A year and a half ago, President Russell M. Nelson spoke of the need “to teach and help raise a sin-resistant generation.”1 That phrase—“a sin-resistant generation”— struck a deep spiritual chord within me.
We honor children who strive to live pure and obedient lives. I have witnessed the strength of many children throughout the world. They stand resilient, “steadfast and immovable”2 in a variety of challenging circumstances and environments. These children understand their divine identity, feel Heavenly Father’s love for them, and seek to obey His will.
However, there are children who struggle to stand “steadfast and immovable” and whose delicate minds are being wounded.3 They are being attacked on every side by “the fiery darts of the adversary”4 and are in need of reinforcement and support. They are an overwhelming motivation for us to step up and wage a war against sin in our effort to bring our children unto Christ.
Listen to the words of Elder Bruce R. McConkie nearly 43 years ago:
“As members of the Church, we are engaged in a mighty conflict. We are at war. We have enlisted in the cause of Christ to fight against Lucifer. …
“The great war that rages on every side and which unfortunately is resulting in many casualties, some fatal, is no new thing. …
“Now there neither are nor can be any neutrals in this war.”5
Today the war continues with increased intensity. The battle touches us all, and our children are on the front lines facing the opposing forces. Thus, the need intensifies for us to strengthen our spiritual strategies.
Fortifying children to become sin-resistant is a task and a blessing for parents, grandparents, family members, teachers, and leaders. We each bear responsibility to help. However, the Lord has specifically instructed parents to teach their children “to understand the doctrine of repentance, faith in Christ the Son of the living God, and of baptism and the gift of the Holy Ghost” and “to pray, and to walk uprightly before the Lord.”6
How to “bring up [our] children in light and truth”7 may be a challenging question since it is individualized for each family and each child, but Heavenly Father has given universal guidelines that will help us. The Spirit will inspire us in the most effective ways we can spiritually inoculate our children.
To begin, having a vision of the importance of this responsibility is essential. We must understand our— and their—divine identity and purpose before we can help our children see who they are and why they are here. We must help them know without question that they are sons and daughters of a loving Heavenly Father and that He has divine expectations of them.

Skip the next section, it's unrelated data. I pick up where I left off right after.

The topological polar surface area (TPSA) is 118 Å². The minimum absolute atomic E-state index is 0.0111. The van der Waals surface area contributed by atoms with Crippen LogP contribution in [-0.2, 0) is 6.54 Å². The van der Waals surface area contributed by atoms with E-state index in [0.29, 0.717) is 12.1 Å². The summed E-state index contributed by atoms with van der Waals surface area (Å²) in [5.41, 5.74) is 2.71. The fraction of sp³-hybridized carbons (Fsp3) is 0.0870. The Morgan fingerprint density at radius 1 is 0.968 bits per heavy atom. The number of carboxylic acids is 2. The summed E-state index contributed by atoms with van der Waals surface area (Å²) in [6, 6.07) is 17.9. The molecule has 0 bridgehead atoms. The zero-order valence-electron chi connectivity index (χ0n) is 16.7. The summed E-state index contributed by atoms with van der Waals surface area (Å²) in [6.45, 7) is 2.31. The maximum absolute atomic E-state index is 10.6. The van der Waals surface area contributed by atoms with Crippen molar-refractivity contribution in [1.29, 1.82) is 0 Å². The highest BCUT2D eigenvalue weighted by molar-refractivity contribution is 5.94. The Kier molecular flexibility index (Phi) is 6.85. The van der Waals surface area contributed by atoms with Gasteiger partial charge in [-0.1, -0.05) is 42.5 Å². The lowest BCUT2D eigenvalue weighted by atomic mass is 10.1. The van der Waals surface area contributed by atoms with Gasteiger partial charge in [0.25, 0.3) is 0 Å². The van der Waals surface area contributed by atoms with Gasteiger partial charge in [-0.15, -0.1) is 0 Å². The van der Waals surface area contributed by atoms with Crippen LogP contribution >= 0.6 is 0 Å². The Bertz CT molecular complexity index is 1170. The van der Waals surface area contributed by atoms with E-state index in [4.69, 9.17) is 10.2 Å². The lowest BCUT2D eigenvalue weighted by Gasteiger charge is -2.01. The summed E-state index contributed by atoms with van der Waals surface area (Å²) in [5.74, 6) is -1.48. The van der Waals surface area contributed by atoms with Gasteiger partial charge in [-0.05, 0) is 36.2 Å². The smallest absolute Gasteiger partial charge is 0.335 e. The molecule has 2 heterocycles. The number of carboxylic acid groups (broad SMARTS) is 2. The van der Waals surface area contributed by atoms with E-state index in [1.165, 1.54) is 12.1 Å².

Second, understanding the doctrine of repentance is essential for becoming resistant to sin. Being sin resistant doesn’t mean being sinless, but it does imply being continually repentant, vigilant, and valiant. Perhaps being sin-resistant comes as a blessing from repeatedly resisting sin. As James said, “Resist the devil, and he will flee from you.”8
The stripling warriors “were exceedingly valiant for courage … ; but behold, this was not all—they were … true at all times in whatsoever thing they were entrusted. Yea, … they had been taught to keep the commandments of God and to walk uprightly before him.”9 These young men went to war carrying Christlike virtues as weapons against their adversaries. President Thomas S. Monson reminded us that “the call for courage comes constantly to each of us. Every day of our lives courage is needed—not just for the momentous events but more often as we make decisions or respond to circumstances around us.”10
Our children don spiritual armor as they establish patterns of personal daily discipleship. Perhaps we underestimate the abilities of children to grasp the concept of daily discipleship. President Henry B. Eyring counseled us to “start early and be steady.”11 So a third key to helping children become sin-resistant is to begin at very early ages to lovingly infuse them with basic gospel doctrines and principles—from the scriptures, the Articles of Faith, the For the Strength of Youth booklet, Primary songs, hymns, and our own personal testimonies—that will lead children to the Savior.
Creating consistent habits of prayer, scripture study, family home evening, and Sabbath worship leads to wholeness, internal consistency, and strong moral values—in other words, spiritual integrity. In today’s world where integrity has all but disappeared, our children deserve to understand what true integrity is and why it is so important—especially as we prepare them to make and keep sacred covenants at baptism and in the temple. As Preach My Gospel teaches, “Keeping commitments prepares people [including very young people] to make and keep sacred covenants.”12